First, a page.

There’s a lot of talk about using renewable and green energy sources, but the sheer amount of energy required to overcome the volatility and management hurdles have slowed down its mainstream implementation.
Fortunately, this is something that can be overcome with the use of revolutionary technologies such as Internet of Things, blockchain and artificial intelligence.
In October, our smart energy monitor Smappee became the first datalogger to join forces with SolarCoin, a digital, blockchain-based currency that was created to support renewable energy. This is a significant step towards a future where consumers also become major producers of renewable energy and trade that energy directly with other consumers.
The simple setup of a reliable on-site energy monitor like Smappee, combined with a distributed, blockchain-based digital currency like SolarCoin can actually solve three major energy challenges today and tomorrow:
1. How can we find a quick, universal way to support renewable energy?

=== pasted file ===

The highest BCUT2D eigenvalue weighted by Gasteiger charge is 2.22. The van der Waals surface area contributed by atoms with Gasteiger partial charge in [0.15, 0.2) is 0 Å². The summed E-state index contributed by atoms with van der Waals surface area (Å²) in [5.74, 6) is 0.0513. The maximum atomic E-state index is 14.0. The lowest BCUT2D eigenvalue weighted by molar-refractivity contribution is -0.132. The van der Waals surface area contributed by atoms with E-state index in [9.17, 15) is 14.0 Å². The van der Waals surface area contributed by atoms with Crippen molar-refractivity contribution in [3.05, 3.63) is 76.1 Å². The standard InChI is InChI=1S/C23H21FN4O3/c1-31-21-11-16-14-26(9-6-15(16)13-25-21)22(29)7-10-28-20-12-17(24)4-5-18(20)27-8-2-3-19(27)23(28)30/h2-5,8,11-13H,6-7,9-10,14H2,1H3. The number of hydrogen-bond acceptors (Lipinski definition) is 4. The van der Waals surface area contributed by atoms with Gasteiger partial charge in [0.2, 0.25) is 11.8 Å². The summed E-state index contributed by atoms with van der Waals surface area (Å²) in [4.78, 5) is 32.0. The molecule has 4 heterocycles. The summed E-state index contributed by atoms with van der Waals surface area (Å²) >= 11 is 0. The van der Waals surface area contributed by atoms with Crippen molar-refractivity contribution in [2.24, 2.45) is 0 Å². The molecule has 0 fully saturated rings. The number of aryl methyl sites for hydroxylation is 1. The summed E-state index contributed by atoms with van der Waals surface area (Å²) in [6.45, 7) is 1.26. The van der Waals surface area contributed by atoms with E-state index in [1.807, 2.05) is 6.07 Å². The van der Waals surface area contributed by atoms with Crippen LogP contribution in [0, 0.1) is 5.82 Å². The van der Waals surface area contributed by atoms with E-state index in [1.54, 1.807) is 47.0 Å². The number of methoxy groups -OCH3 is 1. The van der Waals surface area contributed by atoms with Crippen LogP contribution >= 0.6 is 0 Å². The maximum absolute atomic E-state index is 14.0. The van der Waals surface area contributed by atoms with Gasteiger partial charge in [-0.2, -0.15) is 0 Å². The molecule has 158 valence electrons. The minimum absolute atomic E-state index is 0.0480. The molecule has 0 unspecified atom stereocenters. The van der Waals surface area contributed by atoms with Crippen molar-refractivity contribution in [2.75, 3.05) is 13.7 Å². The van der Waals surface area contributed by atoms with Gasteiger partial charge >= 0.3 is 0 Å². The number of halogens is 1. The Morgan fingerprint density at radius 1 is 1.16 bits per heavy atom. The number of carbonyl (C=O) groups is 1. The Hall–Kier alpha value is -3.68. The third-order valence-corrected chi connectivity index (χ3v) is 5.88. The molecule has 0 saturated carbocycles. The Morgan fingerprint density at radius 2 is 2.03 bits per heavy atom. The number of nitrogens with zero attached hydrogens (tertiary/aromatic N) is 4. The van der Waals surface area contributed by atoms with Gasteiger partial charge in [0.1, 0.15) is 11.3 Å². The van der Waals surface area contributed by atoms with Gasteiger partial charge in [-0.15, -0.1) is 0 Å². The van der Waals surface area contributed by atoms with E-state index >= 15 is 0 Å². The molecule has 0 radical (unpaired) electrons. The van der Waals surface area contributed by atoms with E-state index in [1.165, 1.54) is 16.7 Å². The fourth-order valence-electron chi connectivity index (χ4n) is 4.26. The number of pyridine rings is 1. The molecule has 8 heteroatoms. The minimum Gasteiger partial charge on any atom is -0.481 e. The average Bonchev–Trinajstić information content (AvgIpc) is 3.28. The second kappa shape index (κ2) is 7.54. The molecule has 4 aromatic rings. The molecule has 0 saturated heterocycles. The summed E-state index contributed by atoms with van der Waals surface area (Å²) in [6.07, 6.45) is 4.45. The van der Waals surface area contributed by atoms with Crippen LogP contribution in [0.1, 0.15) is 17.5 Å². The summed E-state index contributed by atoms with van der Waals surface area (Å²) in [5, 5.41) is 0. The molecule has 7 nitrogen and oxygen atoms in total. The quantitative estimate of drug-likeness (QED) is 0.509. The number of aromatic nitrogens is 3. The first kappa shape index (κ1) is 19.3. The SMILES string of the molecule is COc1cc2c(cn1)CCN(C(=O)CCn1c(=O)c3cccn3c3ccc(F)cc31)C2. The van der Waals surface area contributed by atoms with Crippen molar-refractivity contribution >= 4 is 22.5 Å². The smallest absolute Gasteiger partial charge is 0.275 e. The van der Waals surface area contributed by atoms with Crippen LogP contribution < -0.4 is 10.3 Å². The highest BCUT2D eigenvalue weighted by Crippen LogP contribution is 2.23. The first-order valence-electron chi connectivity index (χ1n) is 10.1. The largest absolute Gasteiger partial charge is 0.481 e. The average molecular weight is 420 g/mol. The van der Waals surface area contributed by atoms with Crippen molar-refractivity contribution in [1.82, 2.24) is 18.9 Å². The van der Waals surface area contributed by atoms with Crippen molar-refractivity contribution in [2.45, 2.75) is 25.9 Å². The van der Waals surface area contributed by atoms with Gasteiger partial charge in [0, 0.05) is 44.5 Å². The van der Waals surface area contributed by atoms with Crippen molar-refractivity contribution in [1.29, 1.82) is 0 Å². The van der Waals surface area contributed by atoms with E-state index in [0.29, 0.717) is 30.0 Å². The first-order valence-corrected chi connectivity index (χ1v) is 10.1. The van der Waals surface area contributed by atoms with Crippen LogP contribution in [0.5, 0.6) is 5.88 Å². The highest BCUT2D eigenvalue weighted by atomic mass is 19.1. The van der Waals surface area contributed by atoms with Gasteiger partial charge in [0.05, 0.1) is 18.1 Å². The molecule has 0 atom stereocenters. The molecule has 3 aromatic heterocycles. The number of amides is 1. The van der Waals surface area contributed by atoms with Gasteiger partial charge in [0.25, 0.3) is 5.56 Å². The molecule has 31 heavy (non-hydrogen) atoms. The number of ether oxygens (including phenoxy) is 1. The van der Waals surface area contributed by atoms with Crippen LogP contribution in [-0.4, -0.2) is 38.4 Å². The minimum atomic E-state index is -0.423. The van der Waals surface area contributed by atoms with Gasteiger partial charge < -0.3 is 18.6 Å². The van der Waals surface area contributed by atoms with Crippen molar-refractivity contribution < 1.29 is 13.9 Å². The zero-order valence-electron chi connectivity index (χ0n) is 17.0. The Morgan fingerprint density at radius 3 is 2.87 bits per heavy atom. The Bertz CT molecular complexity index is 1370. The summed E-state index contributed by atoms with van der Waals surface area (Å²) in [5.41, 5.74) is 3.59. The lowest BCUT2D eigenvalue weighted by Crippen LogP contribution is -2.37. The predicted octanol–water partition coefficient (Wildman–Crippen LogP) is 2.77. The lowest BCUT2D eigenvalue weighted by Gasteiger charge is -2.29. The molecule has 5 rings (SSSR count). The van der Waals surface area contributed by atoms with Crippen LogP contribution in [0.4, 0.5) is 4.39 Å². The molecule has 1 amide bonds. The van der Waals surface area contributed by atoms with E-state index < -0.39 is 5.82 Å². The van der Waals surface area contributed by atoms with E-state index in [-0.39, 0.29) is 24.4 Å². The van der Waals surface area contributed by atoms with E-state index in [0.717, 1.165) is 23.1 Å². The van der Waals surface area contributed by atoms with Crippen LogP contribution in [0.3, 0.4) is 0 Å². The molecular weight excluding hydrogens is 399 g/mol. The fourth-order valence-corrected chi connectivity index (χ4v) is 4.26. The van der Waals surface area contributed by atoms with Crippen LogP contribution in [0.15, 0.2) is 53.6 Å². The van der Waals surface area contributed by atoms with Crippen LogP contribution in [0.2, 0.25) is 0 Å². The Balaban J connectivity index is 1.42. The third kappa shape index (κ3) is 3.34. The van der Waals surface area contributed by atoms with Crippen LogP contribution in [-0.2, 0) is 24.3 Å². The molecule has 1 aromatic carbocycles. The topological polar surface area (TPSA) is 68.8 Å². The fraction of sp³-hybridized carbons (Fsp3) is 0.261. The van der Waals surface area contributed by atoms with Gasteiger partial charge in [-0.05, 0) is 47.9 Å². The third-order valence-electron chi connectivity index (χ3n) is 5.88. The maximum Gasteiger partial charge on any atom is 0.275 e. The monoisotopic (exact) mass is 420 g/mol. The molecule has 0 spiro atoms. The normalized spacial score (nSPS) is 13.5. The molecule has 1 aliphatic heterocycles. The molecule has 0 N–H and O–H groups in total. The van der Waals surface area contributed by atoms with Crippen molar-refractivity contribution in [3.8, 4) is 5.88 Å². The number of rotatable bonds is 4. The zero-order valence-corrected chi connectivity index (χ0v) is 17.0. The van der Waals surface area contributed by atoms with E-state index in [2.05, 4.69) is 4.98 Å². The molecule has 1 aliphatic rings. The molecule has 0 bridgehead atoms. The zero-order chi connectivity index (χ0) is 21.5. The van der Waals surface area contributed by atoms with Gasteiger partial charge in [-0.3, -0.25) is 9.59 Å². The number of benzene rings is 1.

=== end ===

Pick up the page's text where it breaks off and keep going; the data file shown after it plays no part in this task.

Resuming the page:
Among early adopters and believers of renewable energy, it might seem as if the whole world has embraced renewable energy. We’re getting there faster than many non-believers think (see article), but for the foreseeable future we still need a lot more incentives to get people to invest in renewable energy.
It turns out that digital currencies such as SolarCoin are a great way to organise this.
First of all, it’s really easy to set up a digital currency that is released as solar panels (or other sources of renewable energy) produce energy. The link between renewable energy production and reward is simply hardwired into the currency – 1 SolarCoin for every 1 MWh of renewable energy produced.
Getting a reward (even if it’s not “worth” a lot of money) is always nice, but the way the SolarCoins are set up pretty much guarantees SolarCoin holders that it is possible to trade the coins for real money. The reason is that some people will choose to buy them as an investment and, further down the road, people might actually use them as legal tender – a way to pay for goods and services.
There is a limited supply of digital currencies like SolarCoin, which means that any purchase of the coins through one of the approved exchanges will immediately create more value for the coin holders.